The ACC is a brave new world of sorts with NC State being selected to win the regular season for the first time in over 30 years.
In the comparison between basketball and football, the state of things in the former is far more vulnerable to volatility than the latter. Much of that has to do with roster size and turnover. There is also an element of incoming freshman being far more capable of improving a team drastically. Unless it is a situation like UNC from 2007 to 2009, basketball teams go through a fair amount of roster change. Those that have the least amount of change usually fair better and enjoy the benefit of being picked to win their conference or make a deep NCAA Tournament run.
NC State is such a team having suffered some losses but mostly keeping the core of players who led the Wolfpack to the Sweet Sixteen intact. Duke is in a similar boat. Yes, they lost Austin Rivers and a Plumlee but two Plumlees remain as do some important pieces to the puzzle. In both cases, the incoming freshmen will likely fill gaps and mark overall improvement in the team.Then there is UNC which is in the midst of massive roster upheaval with four starters leaving and a group of role players who all must find a place in the mix.
According to the ACC media's preseason poll, those three teams constitute the top three. Chances are that will be the case though it is possible any one of them could win the regular season or finish third. In that respect we are walking headlong into a possible 2007 or 1995 scenario with 3-4 teams at the top all tied. Since the league schedule has been expanded to 18, the additional pair of games increases the likelihood to some extent. The question is whether the three Triangle-based schools are on a tier by themselves or is there a team than can crash the party?
Florida State, picked fourth by the media, is an obvious choice to make a run at the top three. The Seminoles are traditionally very strong on defense and have arguably the best shooting guard in the ACC in senior Michael Snaer. FSU also boasts plenty of size, although there are questions as to how much offensive production the Seminole frontcourt can produce now that Bernard James has moved on. Miami is another team returning a solid core of players with Shane Larkin and Durand Scott in the backcourt and Kenndy Kadji and Reggie Johnson upfront. If these four players live up to their potential, Miami is a very dangerous team, their exhibition loss notwithstanding.
If there is one dark horse that could make some noise it is Maryland. Despite losing leading scorer Terrell Stoglin(addition by subtraction?) and Sean Mosley. Maryland still has solid players with a previously unexpected addition. Former Xavier player Dez Wells who left the Musketeers following some legal trouble(of which he was cleared apparently) was given a waiver by the NCAA to play this season. Normally a player transferring would need to wait, but after an appeal, the NCAA saw fit to grant Wells a waiver. Well averaged nearly 10 ppg as a freshman at Xavier hitting 37% of his threes. His decision to attend Maryland and the subsequent clearance from the NCAA gave the Terps an unexpected boost. Is it enough to move Maryland up? Possibly but probably not into the top three.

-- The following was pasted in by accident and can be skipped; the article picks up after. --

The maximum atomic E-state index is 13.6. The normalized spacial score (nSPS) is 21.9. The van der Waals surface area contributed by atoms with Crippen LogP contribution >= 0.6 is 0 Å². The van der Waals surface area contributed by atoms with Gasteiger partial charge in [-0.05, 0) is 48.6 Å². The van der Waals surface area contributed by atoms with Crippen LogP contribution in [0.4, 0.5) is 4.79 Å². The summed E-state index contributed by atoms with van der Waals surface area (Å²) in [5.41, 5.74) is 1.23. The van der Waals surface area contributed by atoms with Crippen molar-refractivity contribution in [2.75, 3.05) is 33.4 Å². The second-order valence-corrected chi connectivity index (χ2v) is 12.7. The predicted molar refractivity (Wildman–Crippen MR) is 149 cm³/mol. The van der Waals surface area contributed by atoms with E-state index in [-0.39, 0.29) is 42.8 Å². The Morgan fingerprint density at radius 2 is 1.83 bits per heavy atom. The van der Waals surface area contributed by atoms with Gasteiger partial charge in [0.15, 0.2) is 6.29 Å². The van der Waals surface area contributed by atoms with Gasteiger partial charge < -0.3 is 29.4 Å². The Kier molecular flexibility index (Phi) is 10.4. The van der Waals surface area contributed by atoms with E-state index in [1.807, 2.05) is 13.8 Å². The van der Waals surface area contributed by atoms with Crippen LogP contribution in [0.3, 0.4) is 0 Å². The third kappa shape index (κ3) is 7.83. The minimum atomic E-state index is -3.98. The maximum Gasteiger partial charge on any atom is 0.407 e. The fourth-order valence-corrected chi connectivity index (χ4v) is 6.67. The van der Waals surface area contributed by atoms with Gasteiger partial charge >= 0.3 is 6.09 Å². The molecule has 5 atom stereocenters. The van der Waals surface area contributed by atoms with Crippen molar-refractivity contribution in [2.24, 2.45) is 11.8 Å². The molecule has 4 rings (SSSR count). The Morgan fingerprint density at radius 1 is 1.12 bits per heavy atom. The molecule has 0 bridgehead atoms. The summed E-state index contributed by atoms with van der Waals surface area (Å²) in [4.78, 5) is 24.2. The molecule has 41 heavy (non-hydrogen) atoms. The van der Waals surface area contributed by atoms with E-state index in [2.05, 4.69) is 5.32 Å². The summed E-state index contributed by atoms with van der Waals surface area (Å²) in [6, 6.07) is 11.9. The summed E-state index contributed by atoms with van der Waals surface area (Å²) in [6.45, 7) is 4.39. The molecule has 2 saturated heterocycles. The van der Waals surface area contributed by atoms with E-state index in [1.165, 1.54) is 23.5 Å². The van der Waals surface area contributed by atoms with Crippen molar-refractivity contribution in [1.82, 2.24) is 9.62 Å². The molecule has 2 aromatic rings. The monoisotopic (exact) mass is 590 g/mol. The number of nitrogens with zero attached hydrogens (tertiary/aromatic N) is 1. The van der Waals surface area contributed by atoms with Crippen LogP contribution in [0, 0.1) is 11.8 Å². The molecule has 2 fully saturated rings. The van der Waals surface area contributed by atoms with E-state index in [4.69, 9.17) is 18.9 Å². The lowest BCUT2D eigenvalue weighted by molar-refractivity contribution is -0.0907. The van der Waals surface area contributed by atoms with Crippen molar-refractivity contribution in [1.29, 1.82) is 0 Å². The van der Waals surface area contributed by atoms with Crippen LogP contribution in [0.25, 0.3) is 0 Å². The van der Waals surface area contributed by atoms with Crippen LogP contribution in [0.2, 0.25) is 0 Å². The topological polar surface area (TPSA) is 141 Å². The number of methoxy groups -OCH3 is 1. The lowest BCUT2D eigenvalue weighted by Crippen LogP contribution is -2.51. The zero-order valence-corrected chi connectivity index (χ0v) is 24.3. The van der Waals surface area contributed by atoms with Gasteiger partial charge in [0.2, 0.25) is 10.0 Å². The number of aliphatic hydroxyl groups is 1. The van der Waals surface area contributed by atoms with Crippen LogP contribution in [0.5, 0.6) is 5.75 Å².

After Maryland the league really becomes a mixed bag. Virginia and Clemson are both well coached but suffered key losses from last season. For the Cavaliers it was Mike Scott and Sammy Zeglinski. At Clemson Andre Young and Tanner Smith both graduated. Filling those gaps will prove challenging. Georgia Tech is not suffering from a coaching perspective and returns multiple players from last season. However beyond Mfon Udofia, there is uncertainty about which players can carry the offensive load.
The bottom three in the league suffer from a myriad of issues. Virginia Tech has a new coach having fired Seth Greenberg. The Hokies return Erick Green who will be forced to carry his team more times than not. Wake Forest and Boston College both return plenty of players but in the case of the Demon Deacons, coaching is a question and for Boston College the team is still really young.
Overall, the league is being viewed as weak as its ever been. That does not mean there isn't parity and I would expect any team in the top nine playing against another top nine team will be in for a tough contest. Most of the teams in the ACC are dealing with growing pains or roster turnover. NC State, Duke and Miami are probably the most stable but even then you are talking about players acclimating to new roles or the broader role of being favored to win the conference. All of these factors will make for some very interesting nights January through March.
1. NC State
3. North Carolina
4. Florida State
9. Virginia Tech
10. Georgia Tech
11. Wake Forest
12. Boston College
ACC Player of the Year: Lorenzo Brown, NC State.
C.J. Leslie is a popular choice but NCSU's hopes rest with Brown who can score and facilitate the offense. If he goes for 15-16 points and 5-6 apg then he will the league's best player.
Rookie of the Year: Rasheed Sulaimon, Duke
With Seth Curry dealing with an injury, Sulaimon will have his chances to score, more so than Rodney Purvis at NC State.